The digital ebook market in Russia is growing according to the Russian Association of Online Publishers. The ebook market has almost doubled over the course of 2012 with $8 million in sales. This is a dramatic increase from the $4.1 million generated in 2011. However, ebooks still represent just 1% of the total Russian book market, which is on par with the digital publishing net worth in Vietnam.
Vladimir Kharitonov, the executive director of the Russian Association of Online Publishers, recently said, “The total number of e-readers in Russia is estimated $20 million.” Many industry insiders agree that their footprint will significantly increase over the next several years. Most Russian digital readers tend to live in Moscow and St. Petersburg, while the number of people reading ebooks in the Russian provinces remains fairly insignificant. It is very fair to say that the majority of people buying electronic readers and ebooks live in major urban centers.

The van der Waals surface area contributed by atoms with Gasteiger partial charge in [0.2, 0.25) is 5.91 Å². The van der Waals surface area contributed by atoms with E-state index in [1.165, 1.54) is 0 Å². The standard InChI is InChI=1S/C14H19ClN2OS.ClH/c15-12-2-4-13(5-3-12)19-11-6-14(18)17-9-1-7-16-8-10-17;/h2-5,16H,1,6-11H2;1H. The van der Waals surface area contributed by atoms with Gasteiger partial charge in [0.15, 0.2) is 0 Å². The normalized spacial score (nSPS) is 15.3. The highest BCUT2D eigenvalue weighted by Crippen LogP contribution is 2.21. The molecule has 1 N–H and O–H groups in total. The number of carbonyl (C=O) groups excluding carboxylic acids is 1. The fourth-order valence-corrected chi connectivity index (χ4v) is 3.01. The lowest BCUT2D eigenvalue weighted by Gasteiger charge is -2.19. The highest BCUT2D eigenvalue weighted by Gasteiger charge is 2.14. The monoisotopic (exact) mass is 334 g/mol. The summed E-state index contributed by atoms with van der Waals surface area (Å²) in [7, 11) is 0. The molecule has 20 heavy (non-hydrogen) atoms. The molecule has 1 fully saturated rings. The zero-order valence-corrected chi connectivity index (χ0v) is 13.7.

iMobilco is currently one of the most notable digital bookstores in Russia and currently has 20% of the market. The largest entity is LitRes, which is the most dominant and controls 60% of the market. Sergei Anuriev, the general director of LitRes, believes that by 2015 the entire ebook segment will increase to 5%, which will be equivalent of $90 million in sales.
One of the main reasons digital sales are so paltry is because of piracy. Eksmo, Russia’s largest publishing house, recently commented that 95% of all ebooks are pirate copies. This results in close to $120 million in losses for the entire digital publishing industry. It is currently estimated that between 100,000-110,000 titles are available as pirated editions, compared to just 60,000 available legally.
The publishers in Russia are fighting back against piracy and encouraging people to buy legitimate books via new marketing campaigns. It seems to be working as the government and publishers in the last two years have invalidated more than 25,000 links to pirated ebooks and over 100 sites have been shut down.
Michael Kozlowski has written about audiobooks and e-readers for the past twelve years. Newspapers and websites such as the CBC, CNET, Engadget, Huffington Post and the New York Times have picked up his articles. He Lives in Vancouver, British Columbia, Canada.